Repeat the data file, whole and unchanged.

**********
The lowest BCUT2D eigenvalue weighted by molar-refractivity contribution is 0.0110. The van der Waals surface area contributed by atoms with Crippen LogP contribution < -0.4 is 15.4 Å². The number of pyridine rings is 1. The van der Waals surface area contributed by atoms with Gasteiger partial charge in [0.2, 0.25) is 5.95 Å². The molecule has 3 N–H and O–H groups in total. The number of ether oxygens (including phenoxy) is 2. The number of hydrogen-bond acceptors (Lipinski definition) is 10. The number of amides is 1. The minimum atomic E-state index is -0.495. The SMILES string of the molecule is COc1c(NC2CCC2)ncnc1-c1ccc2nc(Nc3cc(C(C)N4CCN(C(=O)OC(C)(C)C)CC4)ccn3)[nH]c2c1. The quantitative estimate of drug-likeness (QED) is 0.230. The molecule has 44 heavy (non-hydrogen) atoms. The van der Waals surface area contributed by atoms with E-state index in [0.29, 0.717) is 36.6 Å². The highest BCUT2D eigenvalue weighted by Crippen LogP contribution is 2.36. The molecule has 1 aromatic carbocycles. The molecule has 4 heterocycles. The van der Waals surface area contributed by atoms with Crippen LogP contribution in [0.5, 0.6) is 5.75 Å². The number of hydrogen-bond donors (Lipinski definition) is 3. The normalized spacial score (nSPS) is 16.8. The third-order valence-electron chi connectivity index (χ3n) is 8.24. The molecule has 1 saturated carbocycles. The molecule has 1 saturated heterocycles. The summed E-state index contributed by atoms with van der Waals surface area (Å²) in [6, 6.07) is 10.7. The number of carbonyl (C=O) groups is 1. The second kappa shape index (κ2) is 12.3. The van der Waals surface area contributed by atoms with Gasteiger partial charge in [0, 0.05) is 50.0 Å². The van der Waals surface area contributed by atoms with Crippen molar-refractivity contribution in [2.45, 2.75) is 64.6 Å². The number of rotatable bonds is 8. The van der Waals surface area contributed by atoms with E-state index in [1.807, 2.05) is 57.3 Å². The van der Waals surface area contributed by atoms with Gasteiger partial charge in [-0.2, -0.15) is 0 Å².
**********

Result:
The lowest BCUT2D eigenvalue weighted by molar-refractivity contribution is 0.0110. The van der Waals surface area contributed by atoms with Crippen LogP contribution < -0.4 is 15.4 Å². The number of pyridine rings is 1. The van der Waals surface area contributed by atoms with Gasteiger partial charge in [0.2, 0.25) is 5.95 Å². The molecule has 3 N–H and O–H groups in total. The number of ether oxygens (including phenoxy) is 2. The number of hydrogen-bond acceptors (Lipinski definition) is 10. The number of amides is 1. The minimum atomic E-state index is -0.495. The SMILES string of the molecule is COc1c(NC2CCC2)ncnc1-c1ccc2nc(Nc3cc(C(C)N4CCN(C(=O)OC(C)(C)C)CC4)ccn3)[nH]c2c1. The quantitative estimate of drug-likeness (QED) is 0.230. The molecule has 44 heavy (non-hydrogen) atoms. The van der Waals surface area contributed by atoms with E-state index in [0.29, 0.717) is 36.6 Å². The highest BCUT2D eigenvalue weighted by Crippen LogP contribution is 2.36. The molecule has 1 aromatic carbocycles. The molecule has 4 heterocycles. The van der Waals surface area contributed by atoms with Crippen LogP contribution in [0.5, 0.6) is 5.75 Å². The number of hydrogen-bond donors (Lipinski definition) is 3. The normalized spacial score (nSPS) is 16.8. The third-order valence-electron chi connectivity index (χ3n) is 8.24. The molecule has 1 saturated carbocycles. The molecule has 1 saturated heterocycles. The summed E-state index contributed by atoms with van der Waals surface area (Å²) in [6, 6.07) is 10.7. The number of carbonyl (C=O) groups is 1. The second kappa shape index (κ2) is 12.3. The van der Waals surface area contributed by atoms with Gasteiger partial charge in [0, 0.05) is 50.0 Å². The van der Waals surface area contributed by atoms with Crippen molar-refractivity contribution in [2.45, 2.75) is 64.6 Å². The number of rotatable bonds is 8. The van der Waals surface area contributed by atoms with E-state index in [1.807, 2.05) is 57.3 Å². The van der Waals surface area contributed by atoms with Gasteiger partial charge in [-0.2, -0.15) is 0 Å².